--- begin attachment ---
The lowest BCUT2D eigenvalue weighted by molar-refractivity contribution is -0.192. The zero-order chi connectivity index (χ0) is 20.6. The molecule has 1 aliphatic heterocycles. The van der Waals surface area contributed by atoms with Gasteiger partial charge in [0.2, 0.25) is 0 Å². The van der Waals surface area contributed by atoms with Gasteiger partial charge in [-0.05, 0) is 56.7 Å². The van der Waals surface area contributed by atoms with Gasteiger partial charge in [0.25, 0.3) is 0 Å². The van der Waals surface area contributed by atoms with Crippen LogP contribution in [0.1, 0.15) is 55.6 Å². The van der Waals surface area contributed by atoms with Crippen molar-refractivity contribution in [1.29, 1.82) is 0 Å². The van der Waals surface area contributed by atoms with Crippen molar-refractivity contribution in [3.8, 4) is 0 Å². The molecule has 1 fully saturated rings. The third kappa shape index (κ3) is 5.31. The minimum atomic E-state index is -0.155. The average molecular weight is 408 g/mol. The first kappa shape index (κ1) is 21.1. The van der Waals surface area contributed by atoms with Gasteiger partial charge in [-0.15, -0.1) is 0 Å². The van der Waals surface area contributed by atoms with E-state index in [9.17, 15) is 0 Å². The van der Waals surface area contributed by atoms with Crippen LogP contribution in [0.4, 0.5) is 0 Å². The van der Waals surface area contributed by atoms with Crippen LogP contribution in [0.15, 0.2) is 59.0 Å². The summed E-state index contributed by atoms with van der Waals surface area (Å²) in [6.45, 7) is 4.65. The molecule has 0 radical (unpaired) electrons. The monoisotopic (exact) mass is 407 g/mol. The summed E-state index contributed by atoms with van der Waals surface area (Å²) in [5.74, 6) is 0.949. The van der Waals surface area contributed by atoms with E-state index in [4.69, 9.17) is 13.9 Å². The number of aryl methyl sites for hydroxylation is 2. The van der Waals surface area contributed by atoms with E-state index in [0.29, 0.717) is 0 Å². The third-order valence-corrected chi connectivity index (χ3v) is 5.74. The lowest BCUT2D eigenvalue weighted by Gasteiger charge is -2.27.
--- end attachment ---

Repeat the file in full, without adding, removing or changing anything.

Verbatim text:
The lowest BCUT2D eigenvalue weighted by molar-refractivity contribution is -0.192. The zero-order chi connectivity index (χ0) is 20.6. The molecule has 1 aliphatic heterocycles. The van der Waals surface area contributed by atoms with Gasteiger partial charge in [0.2, 0.25) is 0 Å². The van der Waals surface area contributed by atoms with Gasteiger partial charge in [-0.05, 0) is 56.7 Å². The van der Waals surface area contributed by atoms with Gasteiger partial charge in [0.25, 0.3) is 0 Å². The van der Waals surface area contributed by atoms with Crippen LogP contribution in [0.1, 0.15) is 55.6 Å². The van der Waals surface area contributed by atoms with Crippen molar-refractivity contribution in [1.29, 1.82) is 0 Å². The van der Waals surface area contributed by atoms with Crippen molar-refractivity contribution in [3.8, 4) is 0 Å². The molecule has 1 fully saturated rings. The third kappa shape index (κ3) is 5.31. The minimum atomic E-state index is -0.155. The average molecular weight is 408 g/mol. The first kappa shape index (κ1) is 21.1. The van der Waals surface area contributed by atoms with Gasteiger partial charge in [-0.15, -0.1) is 0 Å². The van der Waals surface area contributed by atoms with E-state index in [9.17, 15) is 0 Å². The van der Waals surface area contributed by atoms with Crippen LogP contribution in [0.4, 0.5) is 0 Å². The van der Waals surface area contributed by atoms with Crippen LogP contribution in [0.15, 0.2) is 59.0 Å². The summed E-state index contributed by atoms with van der Waals surface area (Å²) in [6.45, 7) is 4.65. The molecule has 0 radical (unpaired) electrons. The monoisotopic (exact) mass is 407 g/mol. The summed E-state index contributed by atoms with van der Waals surface area (Å²) in [5.74, 6) is 0.949. The van der Waals surface area contributed by atoms with E-state index in [4.69, 9.17) is 13.9 Å². The number of aryl methyl sites for hydroxylation is 2. The van der Waals surface area contributed by atoms with E-state index in [0.29, 0.717) is 0 Å². The third-order valence-corrected chi connectivity index (χ3v) is 5.74. The lowest BCUT2D eigenvalue weighted by Gasteiger charge is -2.27.